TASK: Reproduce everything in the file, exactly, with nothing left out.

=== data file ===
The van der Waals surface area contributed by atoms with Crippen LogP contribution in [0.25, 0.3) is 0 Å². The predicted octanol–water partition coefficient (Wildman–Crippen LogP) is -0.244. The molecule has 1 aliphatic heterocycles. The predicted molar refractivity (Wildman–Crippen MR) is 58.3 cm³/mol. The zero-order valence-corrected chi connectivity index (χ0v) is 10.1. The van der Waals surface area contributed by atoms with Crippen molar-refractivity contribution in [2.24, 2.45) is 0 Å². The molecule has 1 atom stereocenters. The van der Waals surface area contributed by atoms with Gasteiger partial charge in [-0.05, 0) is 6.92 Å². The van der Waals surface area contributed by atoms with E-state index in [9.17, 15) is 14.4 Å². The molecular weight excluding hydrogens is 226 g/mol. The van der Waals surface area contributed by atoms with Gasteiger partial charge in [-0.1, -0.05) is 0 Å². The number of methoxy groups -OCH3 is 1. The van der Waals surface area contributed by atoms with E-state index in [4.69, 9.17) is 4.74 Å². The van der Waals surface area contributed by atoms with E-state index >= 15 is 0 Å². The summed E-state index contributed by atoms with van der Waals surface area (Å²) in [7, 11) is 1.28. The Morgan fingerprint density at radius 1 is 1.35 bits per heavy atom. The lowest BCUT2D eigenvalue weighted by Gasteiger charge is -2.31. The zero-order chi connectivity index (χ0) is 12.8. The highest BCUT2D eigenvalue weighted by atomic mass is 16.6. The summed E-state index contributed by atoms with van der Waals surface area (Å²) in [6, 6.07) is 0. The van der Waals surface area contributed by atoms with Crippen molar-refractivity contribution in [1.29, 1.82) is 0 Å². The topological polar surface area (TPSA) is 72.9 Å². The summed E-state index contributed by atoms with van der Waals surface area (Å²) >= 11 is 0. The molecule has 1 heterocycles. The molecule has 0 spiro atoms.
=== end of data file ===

The van der Waals surface area contributed by atoms with Crippen LogP contribution in [0.25, 0.3) is 0 Å². The predicted octanol–water partition coefficient (Wildman–Crippen LogP) is -0.244. The molecule has 1 aliphatic heterocycles. The predicted molar refractivity (Wildman–Crippen MR) is 58.3 cm³/mol. The zero-order valence-corrected chi connectivity index (χ0v) is 10.1. The van der Waals surface area contributed by atoms with Crippen molar-refractivity contribution in [2.24, 2.45) is 0 Å². The molecule has 1 atom stereocenters. The van der Waals surface area contributed by atoms with Gasteiger partial charge in [-0.05, 0) is 6.92 Å². The van der Waals surface area contributed by atoms with E-state index in [9.17, 15) is 14.4 Å². The molecular weight excluding hydrogens is 226 g/mol. The van der Waals surface area contributed by atoms with Gasteiger partial charge in [-0.1, -0.05) is 0 Å². The number of methoxy groups -OCH3 is 1. The van der Waals surface area contributed by atoms with E-state index in [4.69, 9.17) is 4.74 Å². The van der Waals surface area contributed by atoms with E-state index >= 15 is 0 Å². The summed E-state index contributed by atoms with van der Waals surface area (Å²) in [7, 11) is 1.28. The Morgan fingerprint density at radius 1 is 1.35 bits per heavy atom. The lowest BCUT2D eigenvalue weighted by Gasteiger charge is -2.31. The zero-order chi connectivity index (χ0) is 12.8. The highest BCUT2D eigenvalue weighted by atomic mass is 16.6. The summed E-state index contributed by atoms with van der Waals surface area (Å²) in [6, 6.07) is 0. The van der Waals surface area contributed by atoms with Crippen molar-refractivity contribution in [1.29, 1.82) is 0 Å². The topological polar surface area (TPSA) is 72.9 Å². The summed E-state index contributed by atoms with van der Waals surface area (Å²) >= 11 is 0. The molecule has 1 heterocycles. The molecule has 0 spiro atoms.